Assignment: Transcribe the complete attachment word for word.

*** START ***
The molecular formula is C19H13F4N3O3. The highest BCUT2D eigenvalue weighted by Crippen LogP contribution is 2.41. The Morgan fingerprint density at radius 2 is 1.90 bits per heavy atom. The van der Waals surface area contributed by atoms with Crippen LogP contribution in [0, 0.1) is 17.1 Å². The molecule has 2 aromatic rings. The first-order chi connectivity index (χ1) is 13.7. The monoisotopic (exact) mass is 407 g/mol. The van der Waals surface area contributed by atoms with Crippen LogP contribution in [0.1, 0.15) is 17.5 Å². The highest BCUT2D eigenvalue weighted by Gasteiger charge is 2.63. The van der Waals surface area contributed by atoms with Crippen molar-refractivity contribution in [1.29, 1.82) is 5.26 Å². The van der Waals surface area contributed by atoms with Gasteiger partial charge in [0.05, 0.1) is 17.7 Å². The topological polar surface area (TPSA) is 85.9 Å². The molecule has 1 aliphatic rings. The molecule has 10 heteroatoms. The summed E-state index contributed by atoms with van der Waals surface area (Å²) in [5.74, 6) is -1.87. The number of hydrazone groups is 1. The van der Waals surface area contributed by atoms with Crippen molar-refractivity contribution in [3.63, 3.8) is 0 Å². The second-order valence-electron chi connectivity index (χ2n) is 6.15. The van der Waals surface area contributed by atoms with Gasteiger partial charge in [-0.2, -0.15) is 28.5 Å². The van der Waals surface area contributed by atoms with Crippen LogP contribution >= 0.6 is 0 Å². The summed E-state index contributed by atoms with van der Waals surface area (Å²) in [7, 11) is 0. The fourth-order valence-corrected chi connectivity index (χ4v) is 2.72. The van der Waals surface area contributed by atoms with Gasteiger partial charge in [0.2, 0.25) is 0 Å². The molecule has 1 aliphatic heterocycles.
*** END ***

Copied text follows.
The molecular formula is C19H13F4N3O3. The highest BCUT2D eigenvalue weighted by Crippen LogP contribution is 2.41. The Morgan fingerprint density at radius 2 is 1.90 bits per heavy atom. The van der Waals surface area contributed by atoms with Crippen LogP contribution in [0, 0.1) is 17.1 Å². The molecule has 2 aromatic rings. The first-order chi connectivity index (χ1) is 13.7. The monoisotopic (exact) mass is 407 g/mol. The van der Waals surface area contributed by atoms with Crippen LogP contribution in [0.1, 0.15) is 17.5 Å². The highest BCUT2D eigenvalue weighted by Gasteiger charge is 2.63. The van der Waals surface area contributed by atoms with Crippen molar-refractivity contribution in [1.29, 1.82) is 5.26 Å². The van der Waals surface area contributed by atoms with Gasteiger partial charge in [0.05, 0.1) is 17.7 Å². The topological polar surface area (TPSA) is 85.9 Å². The molecule has 1 aliphatic rings. The molecule has 10 heteroatoms. The summed E-state index contributed by atoms with van der Waals surface area (Å²) in [5.74, 6) is -1.87. The number of hydrazone groups is 1. The van der Waals surface area contributed by atoms with Crippen molar-refractivity contribution in [3.63, 3.8) is 0 Å². The second-order valence-electron chi connectivity index (χ2n) is 6.15. The van der Waals surface area contributed by atoms with Gasteiger partial charge in [-0.2, -0.15) is 28.5 Å². The van der Waals surface area contributed by atoms with Crippen LogP contribution >= 0.6 is 0 Å². The summed E-state index contributed by atoms with van der Waals surface area (Å²) in [7, 11) is 0. The fourth-order valence-corrected chi connectivity index (χ4v) is 2.72. The van der Waals surface area contributed by atoms with Gasteiger partial charge in [0.2, 0.25) is 0 Å². The molecule has 1 aliphatic heterocycles.